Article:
All living systems are based. Transport of the iron from the enterocyte is achieved by binding to a carrier, a plasma protein called transferrin. The process is slow; it takes three hours from its presentation in food to its appearance in the peripheral blood via the enterohepatic circulation and hepatic veins. It functions to control blood glucose levels releasing insulin to reduce blood glucose levels, and glucagon to increase blood glucose levels , but it also releases many digestive enzymes into the small intestine that help chemically digest food proteins, carbs, etc. First, under the influence of photosynthesis made possible by ultraviolet rays from the Sun, a sterol compound from the liver dehydrocholesterol is converted to vitamin D 3.
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Students who understand how different stages of digestion occur as food travels throught he system, will better learn the sequence through which food passes. An overarching theme in biology is the connection between structure and function. I often stress this with my students. Please see Sarah Hughes' recent blog, " From Tactile Models to Tactile Graphics " for an excellent model that includes both the structure and the length of the organs of the digestive system.
Large due to the larger diameter of the large intestine. Materials 6 large popsicle sticks Permanent marker 26' rope braille label paper braille writer. Procedure Explain to students that the model you will show them represents the length of the parts of the digestive system.
Have students stand up and walk along the length of the rope beginning with the label for mouth. But it is part of the digestive system and sits where the small and large intestines connect.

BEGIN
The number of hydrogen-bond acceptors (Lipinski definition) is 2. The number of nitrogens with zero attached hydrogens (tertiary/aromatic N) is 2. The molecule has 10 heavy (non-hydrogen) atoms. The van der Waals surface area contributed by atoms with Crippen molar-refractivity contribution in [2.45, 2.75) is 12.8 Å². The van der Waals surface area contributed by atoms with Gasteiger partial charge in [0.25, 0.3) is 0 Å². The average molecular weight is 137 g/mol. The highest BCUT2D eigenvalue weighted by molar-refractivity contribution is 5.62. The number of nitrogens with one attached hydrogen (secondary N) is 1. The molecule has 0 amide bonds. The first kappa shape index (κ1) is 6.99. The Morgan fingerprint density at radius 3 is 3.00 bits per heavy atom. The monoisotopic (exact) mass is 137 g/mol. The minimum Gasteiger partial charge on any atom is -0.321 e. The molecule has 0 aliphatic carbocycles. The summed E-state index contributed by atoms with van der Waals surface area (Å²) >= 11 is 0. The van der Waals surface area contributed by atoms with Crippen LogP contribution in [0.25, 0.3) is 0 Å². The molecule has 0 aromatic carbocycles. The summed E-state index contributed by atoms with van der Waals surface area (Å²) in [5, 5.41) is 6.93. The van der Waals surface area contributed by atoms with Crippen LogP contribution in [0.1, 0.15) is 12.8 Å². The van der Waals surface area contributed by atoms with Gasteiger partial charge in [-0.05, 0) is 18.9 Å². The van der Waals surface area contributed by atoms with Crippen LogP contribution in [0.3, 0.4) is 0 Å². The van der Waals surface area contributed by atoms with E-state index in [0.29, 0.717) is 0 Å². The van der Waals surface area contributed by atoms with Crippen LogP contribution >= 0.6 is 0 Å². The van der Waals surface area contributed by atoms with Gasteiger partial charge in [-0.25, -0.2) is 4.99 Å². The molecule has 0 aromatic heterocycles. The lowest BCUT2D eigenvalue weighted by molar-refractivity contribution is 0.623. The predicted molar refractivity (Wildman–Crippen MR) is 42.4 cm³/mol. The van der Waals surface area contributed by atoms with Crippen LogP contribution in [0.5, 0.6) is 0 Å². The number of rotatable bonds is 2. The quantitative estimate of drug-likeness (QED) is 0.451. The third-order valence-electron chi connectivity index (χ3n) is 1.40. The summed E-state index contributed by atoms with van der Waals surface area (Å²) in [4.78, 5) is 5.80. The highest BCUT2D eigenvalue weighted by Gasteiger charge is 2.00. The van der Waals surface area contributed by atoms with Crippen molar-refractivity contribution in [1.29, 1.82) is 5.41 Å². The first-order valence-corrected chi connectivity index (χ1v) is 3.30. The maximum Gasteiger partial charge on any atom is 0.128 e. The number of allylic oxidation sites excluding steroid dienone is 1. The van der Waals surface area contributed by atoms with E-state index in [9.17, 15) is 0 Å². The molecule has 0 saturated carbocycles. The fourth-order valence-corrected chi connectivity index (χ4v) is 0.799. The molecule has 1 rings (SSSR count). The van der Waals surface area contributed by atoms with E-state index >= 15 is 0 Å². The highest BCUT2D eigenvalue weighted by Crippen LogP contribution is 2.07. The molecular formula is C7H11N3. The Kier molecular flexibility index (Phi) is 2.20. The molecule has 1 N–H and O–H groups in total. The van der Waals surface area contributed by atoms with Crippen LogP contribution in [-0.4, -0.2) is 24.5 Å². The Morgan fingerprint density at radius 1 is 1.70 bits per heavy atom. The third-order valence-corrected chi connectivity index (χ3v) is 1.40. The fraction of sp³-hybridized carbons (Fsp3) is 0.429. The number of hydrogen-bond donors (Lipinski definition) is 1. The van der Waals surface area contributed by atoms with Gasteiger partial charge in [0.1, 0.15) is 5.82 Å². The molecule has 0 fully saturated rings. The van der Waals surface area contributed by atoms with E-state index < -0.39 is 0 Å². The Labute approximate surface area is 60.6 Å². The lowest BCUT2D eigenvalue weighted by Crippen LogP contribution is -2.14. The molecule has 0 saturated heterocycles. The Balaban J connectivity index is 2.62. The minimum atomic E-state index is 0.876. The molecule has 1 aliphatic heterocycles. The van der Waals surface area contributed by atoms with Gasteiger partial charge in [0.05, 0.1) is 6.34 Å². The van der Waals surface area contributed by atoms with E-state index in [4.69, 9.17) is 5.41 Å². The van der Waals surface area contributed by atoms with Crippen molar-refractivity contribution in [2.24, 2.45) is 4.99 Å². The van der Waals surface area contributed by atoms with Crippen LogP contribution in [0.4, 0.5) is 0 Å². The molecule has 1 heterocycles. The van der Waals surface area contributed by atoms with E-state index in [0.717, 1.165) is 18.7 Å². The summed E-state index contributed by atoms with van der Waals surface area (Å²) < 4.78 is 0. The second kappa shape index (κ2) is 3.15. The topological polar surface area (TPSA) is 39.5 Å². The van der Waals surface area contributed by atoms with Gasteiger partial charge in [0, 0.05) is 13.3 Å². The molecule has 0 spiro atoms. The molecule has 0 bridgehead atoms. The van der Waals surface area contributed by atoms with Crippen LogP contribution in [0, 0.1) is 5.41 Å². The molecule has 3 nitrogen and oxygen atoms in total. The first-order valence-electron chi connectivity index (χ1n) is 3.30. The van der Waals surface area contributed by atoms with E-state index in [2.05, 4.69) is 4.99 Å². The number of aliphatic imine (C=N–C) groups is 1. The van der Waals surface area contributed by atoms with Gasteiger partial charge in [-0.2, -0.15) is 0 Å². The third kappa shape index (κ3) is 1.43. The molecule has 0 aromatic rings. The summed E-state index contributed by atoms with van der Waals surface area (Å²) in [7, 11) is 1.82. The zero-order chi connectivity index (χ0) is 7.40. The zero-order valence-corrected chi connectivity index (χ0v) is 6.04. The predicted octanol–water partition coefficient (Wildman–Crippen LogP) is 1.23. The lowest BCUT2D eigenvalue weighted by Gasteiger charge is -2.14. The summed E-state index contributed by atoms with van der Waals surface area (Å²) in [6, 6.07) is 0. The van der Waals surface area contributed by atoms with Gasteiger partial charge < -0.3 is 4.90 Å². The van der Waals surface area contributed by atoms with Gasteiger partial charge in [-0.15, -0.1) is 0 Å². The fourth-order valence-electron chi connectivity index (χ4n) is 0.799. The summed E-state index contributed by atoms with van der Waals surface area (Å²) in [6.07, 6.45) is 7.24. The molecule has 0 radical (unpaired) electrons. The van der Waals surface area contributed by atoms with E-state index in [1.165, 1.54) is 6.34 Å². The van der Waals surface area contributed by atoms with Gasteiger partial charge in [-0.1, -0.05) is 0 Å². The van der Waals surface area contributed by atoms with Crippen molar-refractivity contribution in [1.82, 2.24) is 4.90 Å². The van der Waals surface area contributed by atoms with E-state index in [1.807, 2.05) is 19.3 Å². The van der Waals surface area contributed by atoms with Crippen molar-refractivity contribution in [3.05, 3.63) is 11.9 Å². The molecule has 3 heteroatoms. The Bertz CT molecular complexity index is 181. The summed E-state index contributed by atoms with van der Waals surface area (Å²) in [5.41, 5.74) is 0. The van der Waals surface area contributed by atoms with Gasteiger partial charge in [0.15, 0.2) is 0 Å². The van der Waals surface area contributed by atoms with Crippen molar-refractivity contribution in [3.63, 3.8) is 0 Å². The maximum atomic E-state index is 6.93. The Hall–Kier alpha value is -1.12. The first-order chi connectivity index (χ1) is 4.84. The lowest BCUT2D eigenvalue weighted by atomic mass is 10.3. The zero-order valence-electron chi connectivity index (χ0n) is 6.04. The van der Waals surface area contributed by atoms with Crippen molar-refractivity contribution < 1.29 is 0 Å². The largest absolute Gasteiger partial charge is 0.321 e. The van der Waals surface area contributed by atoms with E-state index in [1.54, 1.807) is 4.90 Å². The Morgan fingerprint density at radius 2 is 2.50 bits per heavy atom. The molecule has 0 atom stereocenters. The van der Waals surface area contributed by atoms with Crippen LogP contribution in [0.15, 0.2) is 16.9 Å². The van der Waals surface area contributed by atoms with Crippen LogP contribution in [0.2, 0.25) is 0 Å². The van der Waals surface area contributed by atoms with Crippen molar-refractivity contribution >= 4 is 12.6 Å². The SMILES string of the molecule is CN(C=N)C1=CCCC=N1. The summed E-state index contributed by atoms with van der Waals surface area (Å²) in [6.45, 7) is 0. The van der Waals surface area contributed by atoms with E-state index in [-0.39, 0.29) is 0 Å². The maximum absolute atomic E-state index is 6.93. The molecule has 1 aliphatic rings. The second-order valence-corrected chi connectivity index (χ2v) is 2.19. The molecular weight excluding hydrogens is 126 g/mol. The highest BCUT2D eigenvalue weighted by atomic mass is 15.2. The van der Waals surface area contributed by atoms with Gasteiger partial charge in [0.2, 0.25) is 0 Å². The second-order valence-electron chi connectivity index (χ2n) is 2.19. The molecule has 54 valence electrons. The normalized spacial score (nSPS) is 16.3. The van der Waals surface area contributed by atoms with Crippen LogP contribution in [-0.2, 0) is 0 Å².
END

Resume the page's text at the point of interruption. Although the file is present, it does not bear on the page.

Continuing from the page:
Sketch the large intestine. Extending from the end of the small intestine, right above the appendix, draw the large intestine.
It should look like two squiggly tubes side by side and should go straight up on the left side of the small intestine, then go across the body below the stomach, and then go straight down towards the bottom of the body on the right.
It should form the top three sides of a squiggly, tubelike- square. The passage of food is slower through the large intestine in order to allow for fermentation by bacteria and other microorganisms, called gut flora. The large intestine processes whatever cannot be used in digestion.
It absorbs whatever it can, especially water, but then the rest will expelled as waste after about 12 hours. To make a more advanced model, distinguish between the different parts of the large intestine. The cecum is attached to the appendix and connects it to the ascending colon. The ascending colon goes straight upwards and connects to the transverse colon, which goes across the body.
The transverse colon connects to the descending colon, which carries food down into the sigmoid colon, which goes directly to the rectum. Draw the rectum and anus. At the end of the large intestine is the rectum. The rectum connects the large intestine to the anus. To draw these, simply draw a wide tube that is the rectum leading to a narrower tube that is the anus. This should go to the bottom of your sheet of paper. Congratulations, you have drawn a digestive model!
The rectum stores feces until expulsion. The anus then expels waste. Now that your model is finished, take a black pen or marker and draw over it to create the final version. This is a nice finishing touch that will make it look more professional and will help it to really stand out. Simply trace over all of the pencil marks that you wish to keep.
Color each organ a different color. This helps your model to stand out and also helps to distinguish between the organs. For some of the organs, simply by looking at the drawing, it can be hard to tell where one ends and another begins, but if you color code them, it will be clear.
For overlapping organs, try using using lighter and darker shades of the same color. The areas where they overlap will be darker, and the areas where it is a single organ will be lighter. Draw a thin line to each organ and write its name at the end of the line, outside of your model. This is great for reference so that you can study your model and learn which organ is which. If you prefer not to write the names of the organs on your model, you could instead make a key at the bottom or on another piece of paper where you draw a little square of each color and write the name of the organ next to it.